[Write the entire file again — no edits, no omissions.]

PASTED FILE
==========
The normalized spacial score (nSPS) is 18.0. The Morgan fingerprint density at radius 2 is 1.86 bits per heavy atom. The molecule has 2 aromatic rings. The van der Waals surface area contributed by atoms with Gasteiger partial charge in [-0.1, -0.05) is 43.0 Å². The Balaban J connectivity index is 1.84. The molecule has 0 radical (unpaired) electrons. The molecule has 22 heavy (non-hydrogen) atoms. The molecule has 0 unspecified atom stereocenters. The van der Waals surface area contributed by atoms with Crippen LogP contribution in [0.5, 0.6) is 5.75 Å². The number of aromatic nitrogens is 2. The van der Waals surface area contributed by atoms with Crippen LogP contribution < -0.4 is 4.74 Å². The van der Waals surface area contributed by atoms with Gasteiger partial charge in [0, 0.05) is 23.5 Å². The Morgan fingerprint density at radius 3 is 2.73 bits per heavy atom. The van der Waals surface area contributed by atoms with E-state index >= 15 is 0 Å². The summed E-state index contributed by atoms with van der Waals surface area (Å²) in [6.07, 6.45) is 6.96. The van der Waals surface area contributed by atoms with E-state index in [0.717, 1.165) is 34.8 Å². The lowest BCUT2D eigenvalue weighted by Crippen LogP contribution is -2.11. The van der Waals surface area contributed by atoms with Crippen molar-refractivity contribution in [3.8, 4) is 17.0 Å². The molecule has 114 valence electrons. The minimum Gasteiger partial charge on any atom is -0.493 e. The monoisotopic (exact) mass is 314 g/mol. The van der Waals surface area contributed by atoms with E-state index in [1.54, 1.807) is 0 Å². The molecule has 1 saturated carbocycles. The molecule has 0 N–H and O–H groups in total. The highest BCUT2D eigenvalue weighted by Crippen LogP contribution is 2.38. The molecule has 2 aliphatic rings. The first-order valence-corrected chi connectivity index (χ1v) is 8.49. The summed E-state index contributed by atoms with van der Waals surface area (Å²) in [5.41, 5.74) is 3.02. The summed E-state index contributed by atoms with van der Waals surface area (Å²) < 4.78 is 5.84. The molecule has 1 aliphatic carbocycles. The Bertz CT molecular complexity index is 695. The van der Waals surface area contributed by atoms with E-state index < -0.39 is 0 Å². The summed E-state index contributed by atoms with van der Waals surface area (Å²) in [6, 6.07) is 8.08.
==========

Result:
The normalized spacial score (nSPS) is 18.0. The Morgan fingerprint density at radius 2 is 1.86 bits per heavy atom. The molecule has 2 aromatic rings. The van der Waals surface area contributed by atoms with Gasteiger partial charge in [-0.1, -0.05) is 43.0 Å². The Balaban J connectivity index is 1.84. The molecule has 0 radical (unpaired) electrons. The molecule has 22 heavy (non-hydrogen) atoms. The molecule has 0 unspecified atom stereocenters. The van der Waals surface area contributed by atoms with Crippen LogP contribution in [0.5, 0.6) is 5.75 Å². The number of aromatic nitrogens is 2. The van der Waals surface area contributed by atoms with Crippen LogP contribution < -0.4 is 4.74 Å². The van der Waals surface area contributed by atoms with Gasteiger partial charge in [0, 0.05) is 23.5 Å². The Morgan fingerprint density at radius 3 is 2.73 bits per heavy atom. The van der Waals surface area contributed by atoms with E-state index >= 15 is 0 Å². The summed E-state index contributed by atoms with van der Waals surface area (Å²) in [6.07, 6.45) is 6.96. The van der Waals surface area contributed by atoms with E-state index in [0.717, 1.165) is 34.8 Å². The lowest BCUT2D eigenvalue weighted by Crippen LogP contribution is -2.11. The van der Waals surface area contributed by atoms with Crippen molar-refractivity contribution in [3.8, 4) is 17.0 Å². The molecule has 114 valence electrons. The minimum Gasteiger partial charge on any atom is -0.493 e. The monoisotopic (exact) mass is 314 g/mol. The van der Waals surface area contributed by atoms with E-state index in [1.54, 1.807) is 0 Å². The molecule has 1 saturated carbocycles. The molecule has 0 N–H and O–H groups in total. The highest BCUT2D eigenvalue weighted by Crippen LogP contribution is 2.38. The molecule has 2 aliphatic rings. The first-order valence-corrected chi connectivity index (χ1v) is 8.49. The summed E-state index contributed by atoms with van der Waals surface area (Å²) in [5.41, 5.74) is 3.02. The summed E-state index contributed by atoms with van der Waals surface area (Å²) < 4.78 is 5.84. The molecule has 1 aliphatic carbocycles. The Bertz CT molecular complexity index is 695. The van der Waals surface area contributed by atoms with E-state index < -0.39 is 0 Å². The summed E-state index contributed by atoms with van der Waals surface area (Å²) in [6, 6.07) is 8.08.